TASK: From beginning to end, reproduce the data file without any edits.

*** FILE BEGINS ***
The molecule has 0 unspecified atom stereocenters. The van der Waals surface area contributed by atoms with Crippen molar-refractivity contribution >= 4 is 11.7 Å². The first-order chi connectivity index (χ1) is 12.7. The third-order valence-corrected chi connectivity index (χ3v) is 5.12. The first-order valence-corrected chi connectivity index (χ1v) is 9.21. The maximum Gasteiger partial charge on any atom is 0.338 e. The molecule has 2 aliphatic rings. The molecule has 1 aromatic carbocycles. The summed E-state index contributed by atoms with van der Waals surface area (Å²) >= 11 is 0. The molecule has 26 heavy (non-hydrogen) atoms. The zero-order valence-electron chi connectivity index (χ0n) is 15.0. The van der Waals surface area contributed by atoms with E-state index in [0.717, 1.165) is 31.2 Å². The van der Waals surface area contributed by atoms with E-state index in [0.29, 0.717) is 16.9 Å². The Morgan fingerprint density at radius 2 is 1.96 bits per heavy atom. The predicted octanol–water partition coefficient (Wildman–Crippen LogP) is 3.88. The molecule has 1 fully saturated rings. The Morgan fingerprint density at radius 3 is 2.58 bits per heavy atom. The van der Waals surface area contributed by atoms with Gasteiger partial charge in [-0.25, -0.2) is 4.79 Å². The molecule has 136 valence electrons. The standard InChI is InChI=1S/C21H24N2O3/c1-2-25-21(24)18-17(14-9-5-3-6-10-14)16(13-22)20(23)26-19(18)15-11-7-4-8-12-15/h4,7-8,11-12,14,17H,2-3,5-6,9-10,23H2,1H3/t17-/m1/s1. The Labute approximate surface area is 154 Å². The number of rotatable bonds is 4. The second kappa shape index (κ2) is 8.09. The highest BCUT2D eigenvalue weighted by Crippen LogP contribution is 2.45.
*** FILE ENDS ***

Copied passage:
The molecule has 0 unspecified atom stereocenters. The van der Waals surface area contributed by atoms with Crippen molar-refractivity contribution >= 4 is 11.7 Å². The first-order chi connectivity index (χ1) is 12.7. The third-order valence-corrected chi connectivity index (χ3v) is 5.12. The first-order valence-corrected chi connectivity index (χ1v) is 9.21. The maximum Gasteiger partial charge on any atom is 0.338 e. The molecule has 2 aliphatic rings. The molecule has 1 aromatic carbocycles. The summed E-state index contributed by atoms with van der Waals surface area (Å²) >= 11 is 0. The molecule has 26 heavy (non-hydrogen) atoms. The zero-order valence-electron chi connectivity index (χ0n) is 15.0. The van der Waals surface area contributed by atoms with E-state index in [0.717, 1.165) is 31.2 Å². The van der Waals surface area contributed by atoms with E-state index in [0.29, 0.717) is 16.9 Å². The Morgan fingerprint density at radius 2 is 1.96 bits per heavy atom. The predicted octanol–water partition coefficient (Wildman–Crippen LogP) is 3.88. The molecule has 1 fully saturated rings. The Morgan fingerprint density at radius 3 is 2.58 bits per heavy atom. The van der Waals surface area contributed by atoms with Gasteiger partial charge in [-0.25, -0.2) is 4.79 Å². The molecule has 136 valence electrons. The standard InChI is InChI=1S/C21H24N2O3/c1-2-25-21(24)18-17(14-9-5-3-6-10-14)16(13-22)20(23)26-19(18)15-11-7-4-8-12-15/h4,7-8,11-12,14,17H,2-3,5-6,9-10,23H2,1H3/t17-/m1/s1. The Labute approximate surface area is 154 Å². The number of rotatable bonds is 4. The second kappa shape index (κ2) is 8.09. The highest BCUT2D eigenvalue weighted by Crippen LogP contribution is 2.45.